Related in: MedlinePlus

Comparison of Energy Landscapes Obtained by SIfTER for each H-Ras sequence.Obtained Rosetta and AMBER energy landscapes are shown for WT, G12V, and Q61L H-Ras. The location of the inactive and active structural states of H-Ras are indicated by the respective On and Off annotations. Other structural states corresponding to novel, observed basins in the landscapes are annotated by Conf1 and Conf2.
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pcbi.1004470.g005: Comparison of Energy Landscapes Obtained by SIfTER for each H-Ras sequence.Obtained Rosetta and AMBER energy landscapes are shown for WT, G12V, and Q61L H-Ras. The location of the inactive and active structural states of H-Ras are indicated by the respective On and Off annotations. Other structural states corresponding to novel, observed basins in the landscapes are annotated by Conf1 and Conf2.

Mentions: The Rosetta and Amber landscapes for each H-Ras sequence studied here are shown in Fig 5. The left column shows the Rosetta score12 landscapes, and the right column shows the AMBER ff12SB landscapes. The top row shows the landscapes obtained for the WT, the middle row shows the landscapes obtained for the G12V variant, and the bottom row shows the landscapes obtained for the Q61L variant. We note that the color bars do not show absolute energy values, but differences from the lowest-energy value obtained for each sequence. This allows focusing on relative scales rather than absolute energy values, which can be different among energy functions.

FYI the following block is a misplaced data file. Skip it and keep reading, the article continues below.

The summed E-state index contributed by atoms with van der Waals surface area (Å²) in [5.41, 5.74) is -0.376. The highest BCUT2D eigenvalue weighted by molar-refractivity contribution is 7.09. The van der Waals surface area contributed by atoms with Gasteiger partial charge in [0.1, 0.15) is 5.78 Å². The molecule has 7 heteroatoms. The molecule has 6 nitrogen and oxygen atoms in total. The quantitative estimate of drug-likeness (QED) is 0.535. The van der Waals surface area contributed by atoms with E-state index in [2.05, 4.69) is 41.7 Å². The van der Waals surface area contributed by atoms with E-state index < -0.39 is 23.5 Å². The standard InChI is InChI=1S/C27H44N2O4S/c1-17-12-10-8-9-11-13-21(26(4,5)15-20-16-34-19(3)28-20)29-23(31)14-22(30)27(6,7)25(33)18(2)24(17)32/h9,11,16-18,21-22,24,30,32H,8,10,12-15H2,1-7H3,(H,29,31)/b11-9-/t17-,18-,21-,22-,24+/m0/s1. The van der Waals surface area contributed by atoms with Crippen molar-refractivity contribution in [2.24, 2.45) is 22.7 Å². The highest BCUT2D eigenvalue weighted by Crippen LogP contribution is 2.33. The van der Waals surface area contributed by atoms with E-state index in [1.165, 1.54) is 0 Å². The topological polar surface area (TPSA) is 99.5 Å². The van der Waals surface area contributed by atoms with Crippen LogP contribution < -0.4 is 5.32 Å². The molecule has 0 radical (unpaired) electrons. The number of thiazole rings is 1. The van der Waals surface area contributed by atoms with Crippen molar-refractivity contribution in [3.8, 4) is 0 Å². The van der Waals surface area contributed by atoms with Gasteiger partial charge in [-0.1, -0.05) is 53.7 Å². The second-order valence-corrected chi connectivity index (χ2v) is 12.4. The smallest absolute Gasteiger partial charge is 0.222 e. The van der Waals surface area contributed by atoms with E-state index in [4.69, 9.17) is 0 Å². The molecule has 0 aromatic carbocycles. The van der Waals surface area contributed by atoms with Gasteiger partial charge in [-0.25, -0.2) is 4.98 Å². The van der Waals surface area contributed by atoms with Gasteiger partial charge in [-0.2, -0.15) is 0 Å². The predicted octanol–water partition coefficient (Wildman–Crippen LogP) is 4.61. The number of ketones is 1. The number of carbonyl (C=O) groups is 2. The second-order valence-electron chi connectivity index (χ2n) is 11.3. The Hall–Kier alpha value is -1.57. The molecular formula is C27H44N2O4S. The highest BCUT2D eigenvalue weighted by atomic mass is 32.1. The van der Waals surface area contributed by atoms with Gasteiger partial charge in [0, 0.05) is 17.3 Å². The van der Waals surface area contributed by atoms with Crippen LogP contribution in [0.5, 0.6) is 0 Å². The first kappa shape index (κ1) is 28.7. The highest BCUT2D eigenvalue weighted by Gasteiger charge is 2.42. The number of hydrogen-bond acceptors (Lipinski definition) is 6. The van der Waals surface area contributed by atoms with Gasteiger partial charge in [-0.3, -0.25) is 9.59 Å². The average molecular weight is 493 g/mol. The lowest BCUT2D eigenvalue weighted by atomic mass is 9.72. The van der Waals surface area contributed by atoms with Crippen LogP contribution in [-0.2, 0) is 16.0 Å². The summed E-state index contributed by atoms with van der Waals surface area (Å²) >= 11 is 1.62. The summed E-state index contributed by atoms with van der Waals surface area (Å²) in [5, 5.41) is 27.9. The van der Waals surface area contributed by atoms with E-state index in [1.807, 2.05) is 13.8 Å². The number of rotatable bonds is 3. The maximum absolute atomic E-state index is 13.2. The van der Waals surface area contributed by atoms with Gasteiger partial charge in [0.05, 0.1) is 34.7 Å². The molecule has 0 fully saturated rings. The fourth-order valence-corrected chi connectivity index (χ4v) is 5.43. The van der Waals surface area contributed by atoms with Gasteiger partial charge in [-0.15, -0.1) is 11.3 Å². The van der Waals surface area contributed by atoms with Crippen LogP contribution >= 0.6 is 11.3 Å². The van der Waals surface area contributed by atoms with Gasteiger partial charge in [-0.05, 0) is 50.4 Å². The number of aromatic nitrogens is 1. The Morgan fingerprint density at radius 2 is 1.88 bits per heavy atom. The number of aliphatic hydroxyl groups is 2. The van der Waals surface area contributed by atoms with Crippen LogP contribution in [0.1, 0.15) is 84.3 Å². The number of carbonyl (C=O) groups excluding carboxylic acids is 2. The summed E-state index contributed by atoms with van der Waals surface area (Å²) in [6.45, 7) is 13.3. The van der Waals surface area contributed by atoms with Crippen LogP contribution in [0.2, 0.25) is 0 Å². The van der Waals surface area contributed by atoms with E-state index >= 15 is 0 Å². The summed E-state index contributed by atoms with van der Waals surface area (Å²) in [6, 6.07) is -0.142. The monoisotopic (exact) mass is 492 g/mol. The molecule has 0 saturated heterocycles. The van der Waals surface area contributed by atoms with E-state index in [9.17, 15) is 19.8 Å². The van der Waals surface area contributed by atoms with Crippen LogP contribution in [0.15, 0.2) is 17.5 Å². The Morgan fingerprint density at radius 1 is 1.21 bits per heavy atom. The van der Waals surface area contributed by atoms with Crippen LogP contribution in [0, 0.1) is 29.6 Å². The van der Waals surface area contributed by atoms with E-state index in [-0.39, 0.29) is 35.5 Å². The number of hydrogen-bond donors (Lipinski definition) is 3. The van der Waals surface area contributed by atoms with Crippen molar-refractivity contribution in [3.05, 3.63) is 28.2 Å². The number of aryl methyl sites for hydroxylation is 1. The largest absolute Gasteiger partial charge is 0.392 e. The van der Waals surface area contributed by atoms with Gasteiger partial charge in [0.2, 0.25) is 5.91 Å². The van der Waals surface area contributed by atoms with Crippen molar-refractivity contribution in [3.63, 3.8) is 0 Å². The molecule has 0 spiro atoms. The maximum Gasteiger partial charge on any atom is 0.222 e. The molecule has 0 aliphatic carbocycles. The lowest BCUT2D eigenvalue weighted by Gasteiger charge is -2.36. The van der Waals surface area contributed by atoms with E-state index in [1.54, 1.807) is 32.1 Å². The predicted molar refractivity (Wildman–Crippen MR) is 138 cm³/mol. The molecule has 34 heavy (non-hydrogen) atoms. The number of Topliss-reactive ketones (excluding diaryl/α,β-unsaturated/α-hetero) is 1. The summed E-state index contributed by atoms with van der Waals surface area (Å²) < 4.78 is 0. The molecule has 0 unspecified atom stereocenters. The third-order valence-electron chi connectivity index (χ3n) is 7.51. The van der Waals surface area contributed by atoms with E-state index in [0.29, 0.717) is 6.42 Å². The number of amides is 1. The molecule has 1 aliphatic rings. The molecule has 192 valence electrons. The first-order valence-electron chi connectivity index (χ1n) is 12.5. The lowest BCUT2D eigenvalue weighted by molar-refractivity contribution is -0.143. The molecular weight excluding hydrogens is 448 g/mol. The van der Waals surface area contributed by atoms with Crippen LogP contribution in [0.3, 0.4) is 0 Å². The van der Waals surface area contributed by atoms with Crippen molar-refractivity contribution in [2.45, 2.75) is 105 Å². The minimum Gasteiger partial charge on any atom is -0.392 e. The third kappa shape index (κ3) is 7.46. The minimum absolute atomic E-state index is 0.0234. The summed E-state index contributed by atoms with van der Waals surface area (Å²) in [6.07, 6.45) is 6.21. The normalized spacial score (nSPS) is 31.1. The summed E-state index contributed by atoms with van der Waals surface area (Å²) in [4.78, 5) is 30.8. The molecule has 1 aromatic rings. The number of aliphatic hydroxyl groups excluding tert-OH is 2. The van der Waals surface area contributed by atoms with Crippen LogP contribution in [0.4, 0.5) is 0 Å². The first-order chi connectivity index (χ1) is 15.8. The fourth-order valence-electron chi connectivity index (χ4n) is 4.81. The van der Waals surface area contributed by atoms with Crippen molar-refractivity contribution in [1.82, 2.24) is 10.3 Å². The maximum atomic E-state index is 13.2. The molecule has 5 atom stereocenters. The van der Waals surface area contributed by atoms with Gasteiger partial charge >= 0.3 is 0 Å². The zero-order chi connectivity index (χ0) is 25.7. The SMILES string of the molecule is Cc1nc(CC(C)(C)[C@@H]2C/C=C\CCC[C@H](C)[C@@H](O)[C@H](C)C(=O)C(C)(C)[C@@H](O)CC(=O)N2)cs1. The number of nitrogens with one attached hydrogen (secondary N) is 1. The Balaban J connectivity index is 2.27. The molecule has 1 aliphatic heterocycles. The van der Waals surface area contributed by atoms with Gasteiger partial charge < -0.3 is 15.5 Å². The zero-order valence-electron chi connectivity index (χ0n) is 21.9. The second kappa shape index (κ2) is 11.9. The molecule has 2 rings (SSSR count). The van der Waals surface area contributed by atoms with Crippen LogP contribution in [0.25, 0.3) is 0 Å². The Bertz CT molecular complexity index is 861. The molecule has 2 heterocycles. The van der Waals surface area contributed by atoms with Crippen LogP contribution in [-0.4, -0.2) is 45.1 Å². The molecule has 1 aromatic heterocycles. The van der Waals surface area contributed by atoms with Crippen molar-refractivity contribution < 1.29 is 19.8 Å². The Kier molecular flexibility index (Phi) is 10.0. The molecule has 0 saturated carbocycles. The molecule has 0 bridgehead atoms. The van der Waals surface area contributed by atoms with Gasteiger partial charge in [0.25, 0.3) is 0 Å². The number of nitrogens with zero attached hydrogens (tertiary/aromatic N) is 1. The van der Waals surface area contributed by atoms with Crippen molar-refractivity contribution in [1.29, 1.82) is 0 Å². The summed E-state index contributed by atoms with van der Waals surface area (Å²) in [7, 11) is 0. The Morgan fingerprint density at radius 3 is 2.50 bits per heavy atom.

Mapping the Conformation Space of Wildtype and Mutant H-Ras with a Memetic, Cellular, and Multiscale Evolutionary Algorithm.

Clausen R, Ma B, Nussinov R, Shehu A - PLoS Comput. Biol. (2015)